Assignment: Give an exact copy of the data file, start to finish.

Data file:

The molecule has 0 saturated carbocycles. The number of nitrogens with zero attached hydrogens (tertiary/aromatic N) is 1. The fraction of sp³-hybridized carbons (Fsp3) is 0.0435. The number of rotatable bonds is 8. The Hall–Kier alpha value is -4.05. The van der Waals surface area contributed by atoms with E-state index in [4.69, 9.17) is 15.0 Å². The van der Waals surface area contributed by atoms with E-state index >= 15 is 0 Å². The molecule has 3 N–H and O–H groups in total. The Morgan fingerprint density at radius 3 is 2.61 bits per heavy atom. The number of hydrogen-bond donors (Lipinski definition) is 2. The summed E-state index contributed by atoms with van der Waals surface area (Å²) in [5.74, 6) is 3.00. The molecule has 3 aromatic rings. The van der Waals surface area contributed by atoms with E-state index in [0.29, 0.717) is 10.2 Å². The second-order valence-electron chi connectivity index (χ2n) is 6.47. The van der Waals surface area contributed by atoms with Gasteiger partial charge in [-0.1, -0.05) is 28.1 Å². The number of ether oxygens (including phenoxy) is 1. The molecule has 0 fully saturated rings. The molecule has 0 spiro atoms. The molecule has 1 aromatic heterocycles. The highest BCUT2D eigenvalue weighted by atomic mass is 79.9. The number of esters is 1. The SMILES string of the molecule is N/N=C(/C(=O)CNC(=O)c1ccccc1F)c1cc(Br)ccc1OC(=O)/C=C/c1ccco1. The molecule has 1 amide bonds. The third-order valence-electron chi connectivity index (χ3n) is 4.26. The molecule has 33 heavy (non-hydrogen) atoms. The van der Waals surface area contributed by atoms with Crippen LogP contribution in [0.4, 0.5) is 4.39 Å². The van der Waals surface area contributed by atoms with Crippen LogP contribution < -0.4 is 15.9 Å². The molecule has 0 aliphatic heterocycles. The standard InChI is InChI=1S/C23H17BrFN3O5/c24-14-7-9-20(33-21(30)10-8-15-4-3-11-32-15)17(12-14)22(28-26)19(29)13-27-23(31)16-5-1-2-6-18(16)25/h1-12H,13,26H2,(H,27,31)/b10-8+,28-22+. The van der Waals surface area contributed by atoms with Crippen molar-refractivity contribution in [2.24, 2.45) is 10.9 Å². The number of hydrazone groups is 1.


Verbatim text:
The molecule has 0 saturated carbocycles. The number of nitrogens with zero attached hydrogens (tertiary/aromatic N) is 1. The fraction of sp³-hybridized carbons (Fsp3) is 0.0435. The number of rotatable bonds is 8. The Hall–Kier alpha value is -4.05. The van der Waals surface area contributed by atoms with E-state index in [4.69, 9.17) is 15.0 Å². The van der Waals surface area contributed by atoms with E-state index >= 15 is 0 Å². The molecule has 3 N–H and O–H groups in total. The Morgan fingerprint density at radius 3 is 2.61 bits per heavy atom. The number of hydrogen-bond donors (Lipinski definition) is 2. The summed E-state index contributed by atoms with van der Waals surface area (Å²) in [5.74, 6) is 3.00. The molecule has 3 aromatic rings. The van der Waals surface area contributed by atoms with E-state index in [0.29, 0.717) is 10.2 Å². The second-order valence-electron chi connectivity index (χ2n) is 6.47. The van der Waals surface area contributed by atoms with Gasteiger partial charge in [-0.1, -0.05) is 28.1 Å². The number of ether oxygens (including phenoxy) is 1. The molecule has 0 fully saturated rings. The molecule has 0 spiro atoms. The molecule has 1 aromatic heterocycles. The highest BCUT2D eigenvalue weighted by atomic mass is 79.9. The number of esters is 1. The SMILES string of the molecule is N/N=C(/C(=O)CNC(=O)c1ccccc1F)c1cc(Br)ccc1OC(=O)/C=C/c1ccco1. The molecule has 1 amide bonds. The third-order valence-electron chi connectivity index (χ3n) is 4.26. The molecule has 33 heavy (non-hydrogen) atoms. The van der Waals surface area contributed by atoms with Crippen LogP contribution in [0.4, 0.5) is 4.39 Å². The van der Waals surface area contributed by atoms with Crippen LogP contribution < -0.4 is 15.9 Å². The molecule has 0 aliphatic heterocycles. The standard InChI is InChI=1S/C23H17BrFN3O5/c24-14-7-9-20(33-21(30)10-8-15-4-3-11-32-15)17(12-14)22(28-26)19(29)13-27-23(31)16-5-1-2-6-18(16)25/h1-12H,13,26H2,(H,27,31)/b10-8+,28-22+. The van der Waals surface area contributed by atoms with Crippen molar-refractivity contribution in [2.24, 2.45) is 10.9 Å². The number of hydrazone groups is 1.